There are records of fantastical jellies molded in the shapes of animals and castles, and rosewater-flavored delicacies at the garter feast of Henry VIII. This type of aspic was made from the rendering of animal bones and cartilage, and was often set with crayfish, eggs, and other savory bits. Setting the multicolored jellies in a checkerboard pattern was a favorite technique of chefs.

  • The Seasons Determined The Menu on Random Dinner At A Glorious Medieval Feast

    (#11) The Seasons Determined The Menu

    Seasonal foods were more than just a novelty in the Middle Ages - they were thought to be deeply linked to one's health and wellbeing. The medieval foodie would have been very careful to eat within the annual boundaries. Physicians wrote handbooks about "seasonally appropriate foodstuffs" that recommended certain diets based on the temperature and humidity.

    For example, in spring, it was prudent to avoid foods that were likely to make one too warm, so goat's milk, lettuce, fat quail, eggs, and partridge were on the menu. In summer, it was advised to consume foods that would help the body against the heat and lack of rain, so people often ate apple, pomegranates, cucumbers, and veal or kid goat cooked in vinegar. Birds prepared in saffron, wine-sweetened figs, and fattened mutton were ideal for autumn's "melancholic" season of cool dryness. Lastly, in winter, it was thought best to make one's meal of rich wine and roast game meat and hens, spiced heavily with pepper to guard against the cold.

  • Live Animals Were Deployed As Pranks on Random Dinner At A Glorious Medieval Feast

    (#12) Live Animals Were Deployed As Pranks

    Medieval chefs got completely out of hand when trying to one-up each other with the spectacles they could create with food. Oftentimes, this involved posing a full cow or deer in a staggering display at a dinner party. It could also mean cooks inventing mythical animals to lay before the guests, such as the cockagrys (you might know it as a cockatrice) by stitching together the hindquarters of a piglet to the top half of a fowl. Some went so far as to use cotton and alcohol to produce the illusion that a boar's head or fish breathed fire before the guests.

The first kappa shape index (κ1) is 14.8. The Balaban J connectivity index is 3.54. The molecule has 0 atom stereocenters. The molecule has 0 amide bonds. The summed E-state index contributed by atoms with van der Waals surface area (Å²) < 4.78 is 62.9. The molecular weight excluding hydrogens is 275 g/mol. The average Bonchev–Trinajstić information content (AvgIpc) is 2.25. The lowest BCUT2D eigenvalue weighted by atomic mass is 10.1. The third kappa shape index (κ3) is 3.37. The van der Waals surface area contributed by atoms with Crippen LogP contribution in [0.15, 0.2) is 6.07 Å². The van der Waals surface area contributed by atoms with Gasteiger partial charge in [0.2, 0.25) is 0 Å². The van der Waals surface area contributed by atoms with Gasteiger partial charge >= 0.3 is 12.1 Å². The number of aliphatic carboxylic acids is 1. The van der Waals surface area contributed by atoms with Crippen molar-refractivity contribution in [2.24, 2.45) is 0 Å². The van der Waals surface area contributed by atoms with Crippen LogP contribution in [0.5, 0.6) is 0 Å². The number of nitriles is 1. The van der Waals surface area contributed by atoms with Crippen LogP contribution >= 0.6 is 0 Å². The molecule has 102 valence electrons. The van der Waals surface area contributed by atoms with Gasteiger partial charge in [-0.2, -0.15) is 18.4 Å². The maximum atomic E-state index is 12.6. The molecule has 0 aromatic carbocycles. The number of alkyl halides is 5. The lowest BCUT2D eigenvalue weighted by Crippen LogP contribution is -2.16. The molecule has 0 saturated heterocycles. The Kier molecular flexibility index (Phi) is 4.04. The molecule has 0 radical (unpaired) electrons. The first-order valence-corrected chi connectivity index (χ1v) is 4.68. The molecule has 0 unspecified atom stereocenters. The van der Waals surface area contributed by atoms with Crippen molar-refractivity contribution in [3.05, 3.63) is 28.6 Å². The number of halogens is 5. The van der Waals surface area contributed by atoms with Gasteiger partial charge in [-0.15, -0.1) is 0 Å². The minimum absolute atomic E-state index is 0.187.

The children's nursery rhyme "Sing a Song of Sixpence" likely gets its "Four and 20 blackbirds baked in a pie" line from a disturbing medieval trend of using animals to surprise dinner guests. One of these might have involved literally encasing birds inside of a pie crust. The prank would reach its payoff when someone tried to cut into the pastry and the birds swooped out. Dishes such as colored, living lobsters mixed in with cooked ones, or a squirming dish of eels, were intended to shock people. Another trick involved plucking a live chicken in hot water, covering it in glaze to make it appear cooked, and putting it to sleep. The unlucky creature was placed among a number of roasted chickens. When a guest would attempt to carve it, it would spring awake and run off across the table, upsetting dishes and goblets.

  • Chefs Got Creative With 'Fish' For Fast Days on Random Dinner At A Glorious Medieval Feast

    (#13) Chefs Got Creative With 'Fish' For Fast Days